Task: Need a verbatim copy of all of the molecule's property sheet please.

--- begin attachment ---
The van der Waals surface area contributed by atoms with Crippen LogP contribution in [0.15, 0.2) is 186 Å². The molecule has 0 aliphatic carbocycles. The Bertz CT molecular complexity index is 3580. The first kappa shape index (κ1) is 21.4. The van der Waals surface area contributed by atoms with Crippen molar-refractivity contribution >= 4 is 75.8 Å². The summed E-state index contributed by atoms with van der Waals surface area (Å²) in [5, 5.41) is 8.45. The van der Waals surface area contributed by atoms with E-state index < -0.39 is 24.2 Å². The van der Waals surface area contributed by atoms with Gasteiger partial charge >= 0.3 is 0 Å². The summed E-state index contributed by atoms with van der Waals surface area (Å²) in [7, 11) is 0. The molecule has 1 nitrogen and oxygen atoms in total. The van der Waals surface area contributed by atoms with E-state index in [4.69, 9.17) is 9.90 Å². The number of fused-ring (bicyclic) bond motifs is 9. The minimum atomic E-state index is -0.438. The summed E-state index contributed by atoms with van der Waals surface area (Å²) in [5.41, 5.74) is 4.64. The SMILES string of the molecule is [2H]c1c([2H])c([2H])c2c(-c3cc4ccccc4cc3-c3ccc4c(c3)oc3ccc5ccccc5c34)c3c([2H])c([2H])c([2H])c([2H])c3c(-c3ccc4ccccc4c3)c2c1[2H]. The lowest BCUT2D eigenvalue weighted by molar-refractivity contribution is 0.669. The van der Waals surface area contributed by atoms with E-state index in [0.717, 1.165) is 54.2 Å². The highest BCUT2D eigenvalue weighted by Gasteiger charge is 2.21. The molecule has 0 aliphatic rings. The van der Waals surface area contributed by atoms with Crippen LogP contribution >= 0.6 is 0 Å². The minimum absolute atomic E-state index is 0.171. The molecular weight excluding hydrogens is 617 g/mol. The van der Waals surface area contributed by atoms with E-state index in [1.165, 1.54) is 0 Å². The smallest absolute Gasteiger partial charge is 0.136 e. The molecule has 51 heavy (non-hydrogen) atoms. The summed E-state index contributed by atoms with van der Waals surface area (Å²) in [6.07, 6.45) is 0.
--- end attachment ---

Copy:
The van der Waals surface area contributed by atoms with Crippen LogP contribution in [0.15, 0.2) is 186 Å². The molecule has 0 aliphatic carbocycles. The Bertz CT molecular complexity index is 3580. The first kappa shape index (κ1) is 21.4. The van der Waals surface area contributed by atoms with Crippen molar-refractivity contribution >= 4 is 75.8 Å². The summed E-state index contributed by atoms with van der Waals surface area (Å²) in [5, 5.41) is 8.45. The van der Waals surface area contributed by atoms with E-state index < -0.39 is 24.2 Å². The van der Waals surface area contributed by atoms with Gasteiger partial charge >= 0.3 is 0 Å². The summed E-state index contributed by atoms with van der Waals surface area (Å²) in [7, 11) is 0. The molecule has 1 nitrogen and oxygen atoms in total. The van der Waals surface area contributed by atoms with E-state index in [4.69, 9.17) is 9.90 Å². The number of fused-ring (bicyclic) bond motifs is 9. The minimum atomic E-state index is -0.438. The summed E-state index contributed by atoms with van der Waals surface area (Å²) in [5.41, 5.74) is 4.64. The SMILES string of the molecule is [2H]c1c([2H])c([2H])c2c(-c3cc4ccccc4cc3-c3ccc4c(c3)oc3ccc5ccccc5c34)c3c([2H])c([2H])c([2H])c([2H])c3c(-c3ccc4ccccc4c3)c2c1[2H]. The lowest BCUT2D eigenvalue weighted by molar-refractivity contribution is 0.669. The van der Waals surface area contributed by atoms with E-state index in [0.717, 1.165) is 54.2 Å². The highest BCUT2D eigenvalue weighted by Gasteiger charge is 2.21. The molecule has 0 aliphatic rings. The van der Waals surface area contributed by atoms with Crippen LogP contribution >= 0.6 is 0 Å². The minimum absolute atomic E-state index is 0.171. The molecular weight excluding hydrogens is 617 g/mol. The van der Waals surface area contributed by atoms with E-state index in [1.165, 1.54) is 0 Å². The smallest absolute Gasteiger partial charge is 0.136 e. The molecule has 51 heavy (non-hydrogen) atoms. The summed E-state index contributed by atoms with van der Waals surface area (Å²) in [6.07, 6.45) is 0.